time and time againRecorded in fits and spurts across four years and multiple countries, “Time and Time Again” had a drawn-out, trans-national gestation and birth. That’s fitting because it’s an album with a spirit that doesn’t need a visa to work in any place that’s receptive to spirited, heartfelt rock and roll.

It’s been said before but bears repetition: Johnny Casino’s been a moderately well-kept secret in his birth country of Australia since he struck out under his own name in the ‘90s. With Easy Action and then The Secrets - the former a US-spawned crew, the latter a rotating cast of members in various Aussie state capital cities - he’s built a formidable body of work without bothering mainstream taste arbiters. 

That lack of overground success is no real surprise; As great as it is, Johnny’s music is unfashionably raw, rootsy and too rocking for a world numbed by auto-tuners and commodified blandness. People don’t know what they like, they like what they know. It’s been that way for a long time. 

Casino draws musical inspiration from all sorts of places: The Band, Dylan, Chuck Berry and the Flamin’ Groovies among them, although that’s just scratching the surface. You can try and spot the influences on “Time and Time Again” if that’s your inclination. We’ll skip the over-analysis. 

First, the mildly unpleasant news. Only two-thirds of the album’s nine songs are new. “Hit The Ground Running”, “You Still Got Nothing To Say” and “No Direction Home” have surfaced on limited edition 45s. While the completists among us would have liked an album of all new material, the defence case is easy to prosecute..."Your Woirship, these were short-run vinyl singles, most people wouldn’t have heard them." And the way they’ve been sequenced makes the album whole.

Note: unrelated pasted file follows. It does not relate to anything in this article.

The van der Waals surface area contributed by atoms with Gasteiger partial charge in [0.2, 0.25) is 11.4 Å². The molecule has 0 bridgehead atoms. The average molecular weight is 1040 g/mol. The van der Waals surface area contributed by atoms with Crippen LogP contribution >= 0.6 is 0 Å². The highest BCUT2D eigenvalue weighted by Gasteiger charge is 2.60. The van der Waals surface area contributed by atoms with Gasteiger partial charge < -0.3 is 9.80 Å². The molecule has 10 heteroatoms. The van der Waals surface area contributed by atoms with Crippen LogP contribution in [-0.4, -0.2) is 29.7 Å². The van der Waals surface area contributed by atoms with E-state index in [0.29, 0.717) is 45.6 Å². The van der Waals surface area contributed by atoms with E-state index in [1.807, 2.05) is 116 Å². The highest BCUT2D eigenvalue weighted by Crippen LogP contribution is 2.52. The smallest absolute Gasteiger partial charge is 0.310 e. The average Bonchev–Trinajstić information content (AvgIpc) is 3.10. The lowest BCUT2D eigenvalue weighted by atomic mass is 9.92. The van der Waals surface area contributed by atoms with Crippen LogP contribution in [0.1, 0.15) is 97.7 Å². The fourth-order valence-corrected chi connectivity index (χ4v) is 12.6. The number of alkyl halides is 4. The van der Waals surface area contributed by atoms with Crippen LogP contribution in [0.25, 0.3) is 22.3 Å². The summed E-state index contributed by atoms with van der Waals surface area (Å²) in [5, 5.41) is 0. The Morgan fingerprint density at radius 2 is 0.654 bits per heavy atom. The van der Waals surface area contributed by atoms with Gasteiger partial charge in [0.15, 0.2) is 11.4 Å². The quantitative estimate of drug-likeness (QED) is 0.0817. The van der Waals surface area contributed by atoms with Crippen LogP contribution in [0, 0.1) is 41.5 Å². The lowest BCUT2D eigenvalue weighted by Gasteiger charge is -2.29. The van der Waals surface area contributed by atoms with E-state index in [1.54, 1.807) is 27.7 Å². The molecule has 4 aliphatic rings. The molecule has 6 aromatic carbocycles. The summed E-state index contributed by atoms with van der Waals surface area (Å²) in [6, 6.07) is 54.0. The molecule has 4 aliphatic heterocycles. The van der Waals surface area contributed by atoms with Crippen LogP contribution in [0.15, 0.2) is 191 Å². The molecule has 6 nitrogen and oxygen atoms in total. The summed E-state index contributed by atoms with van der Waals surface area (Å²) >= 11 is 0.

Musically, “Time and Time Again” doesn’t stray far from other Casino albums, but the scope of the songs seems a little wider and Johnny’s vocal definitely continues to grow in strength. Of course the man’s trademark saturated blues guitar is there, but at times it takes a back seat and gives clear air to the organ or electric piano. There's quite a bit of both all over theese songs. The other common thread between the various bands on this record is the stellar, combo playing. No notes are wasted. 

You may have your own choice after listening but for me, “This Christmas Time (She’ll Fly Away)” sums up the record perfectly. Sentimental (but not cloyingly so), it’s a simple song about a significant other flying home for the Festive Season. Will she be back? That nagging fear is there, the sense of loss, even if it's brief. It's all wrapped up in a swelling melody, well rendered vocal and some sweet, stunning guitar. It’s also a clue as to why the now married JC has packed up and moved to live in Spain. 

“La Vila Nova” is the surprise track; laid-back and floating on a cushion of Jeremy Craib’s Hammond organ, it’s a gorgeous instrumental with Casino’s tender and melodic guitar prominent but never pushy. 

It’s a precursor (and very close relative) to the song that follows. “No Direction Home”. This is a bleak look back on a closed door or relationship. Moving on. The band sounds relentless as they build the intensity, and the lyrics are some of Casino’s best:

Lonely cold open and wide is the road we walked on 
Together we were so alone we got no direction home 
A cool breeze old and dark howls up around the bend 
And it blows for you and me and it´s all that I can see 

Great songs like that one abound. So do great players, drawn from membership of bands like Warped, Datura4, Bluejuice, The Casanovas, The Drones, The Boobytraps, Leadfinger, Asteroid B612, Killing Time, The Volcanics and The Clouds. And they’re just the ones from Australia.

“Time and Time Again” is on Spanish label Folc Records and available in every format. Bandcamp can fulfill your physical and digital needs.